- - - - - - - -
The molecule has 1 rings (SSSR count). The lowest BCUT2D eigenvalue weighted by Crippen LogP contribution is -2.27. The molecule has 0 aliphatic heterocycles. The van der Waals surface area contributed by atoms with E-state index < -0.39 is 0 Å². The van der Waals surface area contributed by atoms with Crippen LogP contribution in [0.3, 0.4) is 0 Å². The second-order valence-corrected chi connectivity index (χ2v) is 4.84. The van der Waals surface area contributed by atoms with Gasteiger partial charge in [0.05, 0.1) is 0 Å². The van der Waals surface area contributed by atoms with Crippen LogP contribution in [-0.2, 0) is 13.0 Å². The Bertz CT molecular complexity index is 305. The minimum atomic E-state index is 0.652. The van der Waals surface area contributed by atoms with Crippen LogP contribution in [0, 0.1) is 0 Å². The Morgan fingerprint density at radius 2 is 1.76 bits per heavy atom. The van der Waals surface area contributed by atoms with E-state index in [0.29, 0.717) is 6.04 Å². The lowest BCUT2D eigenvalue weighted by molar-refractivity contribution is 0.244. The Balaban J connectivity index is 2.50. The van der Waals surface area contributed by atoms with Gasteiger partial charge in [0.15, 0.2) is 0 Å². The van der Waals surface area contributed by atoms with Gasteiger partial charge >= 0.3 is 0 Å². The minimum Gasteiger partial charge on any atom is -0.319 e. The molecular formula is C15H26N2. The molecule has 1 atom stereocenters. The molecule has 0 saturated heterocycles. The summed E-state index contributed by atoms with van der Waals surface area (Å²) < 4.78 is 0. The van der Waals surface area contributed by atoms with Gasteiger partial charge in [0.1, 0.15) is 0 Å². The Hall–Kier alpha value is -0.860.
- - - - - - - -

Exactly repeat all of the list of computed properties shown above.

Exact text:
The molecule has 1 rings (SSSR count). The lowest BCUT2D eigenvalue weighted by Crippen LogP contribution is -2.27. The molecule has 0 aliphatic heterocycles. The van der Waals surface area contributed by atoms with E-state index < -0.39 is 0 Å². The van der Waals surface area contributed by atoms with Crippen LogP contribution in [0.3, 0.4) is 0 Å². The second-order valence-corrected chi connectivity index (χ2v) is 4.84. The van der Waals surface area contributed by atoms with Gasteiger partial charge in [0.05, 0.1) is 0 Å². The van der Waals surface area contributed by atoms with Crippen LogP contribution in [-0.2, 0) is 13.0 Å². The Bertz CT molecular complexity index is 305. The minimum atomic E-state index is 0.652. The van der Waals surface area contributed by atoms with Crippen LogP contribution in [0, 0.1) is 0 Å². The Morgan fingerprint density at radius 2 is 1.76 bits per heavy atom. The van der Waals surface area contributed by atoms with E-state index in [0.29, 0.717) is 6.04 Å². The lowest BCUT2D eigenvalue weighted by molar-refractivity contribution is 0.244. The Balaban J connectivity index is 2.50. The van der Waals surface area contributed by atoms with Gasteiger partial charge in [0.15, 0.2) is 0 Å². The van der Waals surface area contributed by atoms with Gasteiger partial charge >= 0.3 is 0 Å². The minimum Gasteiger partial charge on any atom is -0.319 e. The molecular formula is C15H26N2. The molecule has 1 atom stereocenters. The molecule has 0 saturated heterocycles. The summed E-state index contributed by atoms with van der Waals surface area (Å²) < 4.78 is 0. The van der Waals surface area contributed by atoms with Gasteiger partial charge in [0.1, 0.15) is 0 Å². The Hall–Kier alpha value is -0.860.